A mother's hands gently cradle a baby's tiny feet.

Can the Heart Benefit from Stem Cell Treatments?

Researchers have long hoped to discover effective new treatments for difficult-to-treat heart conditions – and they may be getting closer. Stem cell treatments for congenital heart conditions have in recent years been proven safe, and are advancing, while drawing increased interest from the medical community. These innovative therapies are bringing the promise of advancements in regenerative medicine closer for those that choose to bank stem cells.

Hypoplastic Left Heart Syndrome

Hypoplastic left heart syndrome (HLHS) is a congenital heart condition in which the left side of a baby’s heart cannot effectively pump blood to the body, leaving the right side of the heart to perform all of the vital work. The condition can sometimes be detected by doctors during an ultrasound as early as the second trimester, but is commonly detected and diagnosed shortly after birth.

The condition is serious: without surgery or heart transplant, it is usually fatal within the first few weeks after birth, and even with successful surgery, potentially dangerous complications are common afterwards and specialized, lifelong medical care is a necessity.

There are two clinical trials of note seeking to improve the results of these surgeries, potentially providing patients with improved long-term health outcomes. The goal is not to replace surgery, but rather to help patients receive better results.

The first trial involves the use of cord blood stem cells during the Norwood procedure, a surgery typically performed within the first two weeks of a baby’s life that allows the right side of the heart to pump blood more effectively to the lungs and rest of the body. The primary measure of this trial is still safety, but researchers are monitoring the potential for change in heart function and structure and even broader measurements of the newborn’s health, like body weight.

The other trial is investigating the safety and efficacy of using cord blood stem cells during the Glenn surgical procedure, typically performed 3 to 6 months after birth. The procedure is usually performed after a successful Norwood procedure, redirecting blood flow with the assistance of an existing large vein that reduces the workload of the right ventricle. The hope of this trial is to strengthen the heart muscles that pump blood from the right side of the heart to the rest of the body, a supplemental treatment to improve function of the heart.

HLHS and Transposition of the Great Arteries

Transposition of the great arteries (TGA) is a congenital condition in which the two main arteries leaving the heart are reversed, resulting in oxygen-deficient blood traveling to most of the body, while blood high in oxygen is sent back to the lungs, instead of to the rest of the body. The deprivation of oxygen can be dangerous, with potential brain damage a risk, and the heart and lungs are also at risk of damage, so surgery is usually performed to re-route the arteries within the first week.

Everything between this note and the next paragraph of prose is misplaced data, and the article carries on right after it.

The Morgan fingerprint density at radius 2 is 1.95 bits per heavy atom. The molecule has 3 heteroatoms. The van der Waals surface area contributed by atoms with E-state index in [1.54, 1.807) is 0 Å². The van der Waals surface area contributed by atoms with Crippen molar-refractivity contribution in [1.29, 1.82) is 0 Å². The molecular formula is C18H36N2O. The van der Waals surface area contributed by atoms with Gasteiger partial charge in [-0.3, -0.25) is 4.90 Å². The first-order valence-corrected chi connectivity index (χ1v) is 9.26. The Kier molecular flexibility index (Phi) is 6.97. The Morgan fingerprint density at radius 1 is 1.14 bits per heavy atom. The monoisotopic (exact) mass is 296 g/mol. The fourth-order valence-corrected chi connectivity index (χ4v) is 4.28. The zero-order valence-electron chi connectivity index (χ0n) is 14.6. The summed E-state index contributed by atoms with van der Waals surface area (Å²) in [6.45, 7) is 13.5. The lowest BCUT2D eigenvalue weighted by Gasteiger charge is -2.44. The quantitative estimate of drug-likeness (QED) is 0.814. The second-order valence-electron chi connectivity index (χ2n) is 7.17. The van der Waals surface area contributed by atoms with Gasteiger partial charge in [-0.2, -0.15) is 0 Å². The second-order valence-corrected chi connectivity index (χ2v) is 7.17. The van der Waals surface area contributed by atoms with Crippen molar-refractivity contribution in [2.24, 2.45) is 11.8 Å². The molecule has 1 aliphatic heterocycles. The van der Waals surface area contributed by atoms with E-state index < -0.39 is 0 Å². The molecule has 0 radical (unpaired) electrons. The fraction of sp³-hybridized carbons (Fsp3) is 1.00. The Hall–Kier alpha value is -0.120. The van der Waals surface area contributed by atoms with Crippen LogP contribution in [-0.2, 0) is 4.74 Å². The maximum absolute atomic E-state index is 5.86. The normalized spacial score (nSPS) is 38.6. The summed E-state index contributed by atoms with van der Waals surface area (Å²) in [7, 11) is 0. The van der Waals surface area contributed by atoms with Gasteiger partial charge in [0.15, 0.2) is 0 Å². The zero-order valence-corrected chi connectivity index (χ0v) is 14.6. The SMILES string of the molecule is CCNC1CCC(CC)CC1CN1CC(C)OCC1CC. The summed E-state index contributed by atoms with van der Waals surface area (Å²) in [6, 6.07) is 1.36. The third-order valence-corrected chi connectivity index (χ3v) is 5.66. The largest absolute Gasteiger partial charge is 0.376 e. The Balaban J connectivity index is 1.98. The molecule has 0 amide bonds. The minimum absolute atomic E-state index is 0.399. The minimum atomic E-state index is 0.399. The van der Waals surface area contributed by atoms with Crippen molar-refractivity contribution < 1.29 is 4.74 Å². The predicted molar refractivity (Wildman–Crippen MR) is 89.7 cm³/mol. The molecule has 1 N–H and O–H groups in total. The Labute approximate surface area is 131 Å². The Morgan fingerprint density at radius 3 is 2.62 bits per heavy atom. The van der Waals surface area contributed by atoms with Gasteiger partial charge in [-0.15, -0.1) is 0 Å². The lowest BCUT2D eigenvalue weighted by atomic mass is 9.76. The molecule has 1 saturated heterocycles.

An upcoming Israeli clinical trial intends to supplement treatment of both HLHS and TGA with cord blood stem cells after surgery. As safety is confirmed, the researchers will also assess any health benefits. The hypothesis is not just a reduction of chronic issues of heart health, but also of reduced brain injury that can be assessed with an MRI. The researchers hope to establish long-term benefits by continuing to assess neurological development and motor function for a year after treatment.

What do these trials mean for families?

The full potential of these treatments is not yet known, but could very well improve the long-term health outcomes of babies born with these congenital heart conditions.

It’s important to remember how early these surgeries take place in a baby’s life. If these clinical trials demonstrate favorable results, the decision to bank a newborn’s cord blood would become incredibly valuable, as finding a matching source of stem cells in such a short period of time would not just be costly, but also incredibly difficult.

For parents who know their baby will be born with one of these conditions, the decision to bank cord blood may become obvious. For other parents, these developments may serve as one more reason to bank their newborn’s cord blood. And cord blood from one sibling has a 50% chance to match another, and is already the preferred source of stem cells for a number of serious medical conditions, opening up the possibility of further treatment options.

With hundreds of advanced clinical trials taking place around the world, new FDA-approved stem cell treatments for a wide range of medical conditions are becoming reality, and the future of regenerative medicine has never been brighter.


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